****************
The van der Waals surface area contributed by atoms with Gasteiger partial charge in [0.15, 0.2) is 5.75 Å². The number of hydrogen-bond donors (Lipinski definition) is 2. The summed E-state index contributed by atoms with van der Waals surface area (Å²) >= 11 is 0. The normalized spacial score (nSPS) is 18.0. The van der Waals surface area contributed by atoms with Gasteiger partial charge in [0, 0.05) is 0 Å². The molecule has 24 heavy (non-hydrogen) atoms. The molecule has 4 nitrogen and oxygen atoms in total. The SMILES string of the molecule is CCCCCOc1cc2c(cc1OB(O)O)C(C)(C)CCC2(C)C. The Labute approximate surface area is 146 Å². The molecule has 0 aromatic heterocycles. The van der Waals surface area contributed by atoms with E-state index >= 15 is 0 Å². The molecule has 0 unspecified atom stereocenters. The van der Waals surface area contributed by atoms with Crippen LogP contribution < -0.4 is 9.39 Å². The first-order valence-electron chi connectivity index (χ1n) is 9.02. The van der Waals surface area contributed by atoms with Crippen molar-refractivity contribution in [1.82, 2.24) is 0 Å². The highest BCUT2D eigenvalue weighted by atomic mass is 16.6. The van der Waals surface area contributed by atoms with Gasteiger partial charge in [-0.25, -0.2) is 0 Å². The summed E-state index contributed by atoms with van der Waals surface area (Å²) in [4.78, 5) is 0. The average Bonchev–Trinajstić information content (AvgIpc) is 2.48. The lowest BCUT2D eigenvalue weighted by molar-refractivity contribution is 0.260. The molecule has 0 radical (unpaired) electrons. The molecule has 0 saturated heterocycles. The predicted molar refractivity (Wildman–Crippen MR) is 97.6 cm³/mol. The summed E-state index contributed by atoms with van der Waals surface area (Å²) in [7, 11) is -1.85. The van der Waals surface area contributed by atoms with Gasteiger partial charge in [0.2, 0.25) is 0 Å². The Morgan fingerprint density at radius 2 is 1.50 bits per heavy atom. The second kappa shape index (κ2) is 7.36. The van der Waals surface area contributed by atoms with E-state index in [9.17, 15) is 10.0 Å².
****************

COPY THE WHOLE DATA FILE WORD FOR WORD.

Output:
The van der Waals surface area contributed by atoms with Gasteiger partial charge in [0.15, 0.2) is 5.75 Å². The number of hydrogen-bond donors (Lipinski definition) is 2. The summed E-state index contributed by atoms with van der Waals surface area (Å²) >= 11 is 0. The normalized spacial score (nSPS) is 18.0. The van der Waals surface area contributed by atoms with Gasteiger partial charge in [0, 0.05) is 0 Å². The molecule has 24 heavy (non-hydrogen) atoms. The molecule has 4 nitrogen and oxygen atoms in total. The SMILES string of the molecule is CCCCCOc1cc2c(cc1OB(O)O)C(C)(C)CCC2(C)C. The Labute approximate surface area is 146 Å². The molecule has 0 aromatic heterocycles. The van der Waals surface area contributed by atoms with E-state index >= 15 is 0 Å². The molecule has 0 unspecified atom stereocenters. The van der Waals surface area contributed by atoms with Crippen LogP contribution < -0.4 is 9.39 Å². The first-order valence-electron chi connectivity index (χ1n) is 9.02. The van der Waals surface area contributed by atoms with Crippen molar-refractivity contribution in [1.82, 2.24) is 0 Å². The highest BCUT2D eigenvalue weighted by atomic mass is 16.6. The van der Waals surface area contributed by atoms with Gasteiger partial charge in [-0.25, -0.2) is 0 Å². The summed E-state index contributed by atoms with van der Waals surface area (Å²) in [4.78, 5) is 0. The average Bonchev–Trinajstić information content (AvgIpc) is 2.48. The lowest BCUT2D eigenvalue weighted by molar-refractivity contribution is 0.260. The molecule has 0 radical (unpaired) electrons. The molecule has 0 saturated heterocycles. The predicted molar refractivity (Wildman–Crippen MR) is 97.6 cm³/mol. The summed E-state index contributed by atoms with van der Waals surface area (Å²) in [7, 11) is -1.85. The van der Waals surface area contributed by atoms with Gasteiger partial charge in [0.2, 0.25) is 0 Å². The Morgan fingerprint density at radius 2 is 1.50 bits per heavy atom. The second kappa shape index (κ2) is 7.36. The van der Waals surface area contributed by atoms with E-state index in [9.17, 15) is 10.0 Å².